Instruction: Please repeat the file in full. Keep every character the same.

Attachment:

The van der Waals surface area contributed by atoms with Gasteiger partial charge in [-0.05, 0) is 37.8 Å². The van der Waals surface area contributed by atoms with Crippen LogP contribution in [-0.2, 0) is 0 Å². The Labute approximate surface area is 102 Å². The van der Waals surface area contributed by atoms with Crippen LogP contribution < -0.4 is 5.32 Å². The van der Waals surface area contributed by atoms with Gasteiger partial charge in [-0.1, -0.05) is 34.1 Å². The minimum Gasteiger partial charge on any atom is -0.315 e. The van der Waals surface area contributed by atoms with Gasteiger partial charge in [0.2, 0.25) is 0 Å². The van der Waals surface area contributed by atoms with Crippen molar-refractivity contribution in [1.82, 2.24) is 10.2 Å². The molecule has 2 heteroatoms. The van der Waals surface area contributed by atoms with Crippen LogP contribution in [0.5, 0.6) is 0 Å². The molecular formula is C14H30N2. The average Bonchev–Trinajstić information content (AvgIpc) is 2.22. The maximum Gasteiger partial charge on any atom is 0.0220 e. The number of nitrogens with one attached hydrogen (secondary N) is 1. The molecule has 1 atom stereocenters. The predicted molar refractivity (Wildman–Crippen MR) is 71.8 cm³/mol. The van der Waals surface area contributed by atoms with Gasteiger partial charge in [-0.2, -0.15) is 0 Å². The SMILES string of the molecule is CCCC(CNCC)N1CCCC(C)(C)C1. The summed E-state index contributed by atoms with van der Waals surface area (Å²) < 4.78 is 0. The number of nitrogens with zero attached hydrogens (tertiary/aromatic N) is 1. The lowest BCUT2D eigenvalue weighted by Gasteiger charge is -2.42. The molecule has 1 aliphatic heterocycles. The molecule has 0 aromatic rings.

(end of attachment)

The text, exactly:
The van der Waals surface area contributed by atoms with Gasteiger partial charge in [-0.05, 0) is 37.8 Å². The van der Waals surface area contributed by atoms with Crippen LogP contribution in [-0.2, 0) is 0 Å². The Labute approximate surface area is 102 Å². The van der Waals surface area contributed by atoms with Crippen LogP contribution < -0.4 is 5.32 Å². The van der Waals surface area contributed by atoms with Gasteiger partial charge in [-0.1, -0.05) is 34.1 Å². The minimum Gasteiger partial charge on any atom is -0.315 e. The van der Waals surface area contributed by atoms with Gasteiger partial charge in [0.2, 0.25) is 0 Å². The van der Waals surface area contributed by atoms with Crippen molar-refractivity contribution in [1.82, 2.24) is 10.2 Å². The molecule has 2 heteroatoms. The van der Waals surface area contributed by atoms with Crippen LogP contribution in [0.5, 0.6) is 0 Å². The molecular formula is C14H30N2. The average Bonchev–Trinajstić information content (AvgIpc) is 2.22. The maximum Gasteiger partial charge on any atom is 0.0220 e. The number of nitrogens with one attached hydrogen (secondary N) is 1. The molecule has 1 atom stereocenters. The predicted molar refractivity (Wildman–Crippen MR) is 71.8 cm³/mol. The van der Waals surface area contributed by atoms with Gasteiger partial charge in [-0.2, -0.15) is 0 Å². The SMILES string of the molecule is CCCC(CNCC)N1CCCC(C)(C)C1. The summed E-state index contributed by atoms with van der Waals surface area (Å²) < 4.78 is 0. The number of nitrogens with zero attached hydrogens (tertiary/aromatic N) is 1. The lowest BCUT2D eigenvalue weighted by Gasteiger charge is -2.42. The molecule has 1 aliphatic heterocycles. The molecule has 0 aromatic rings.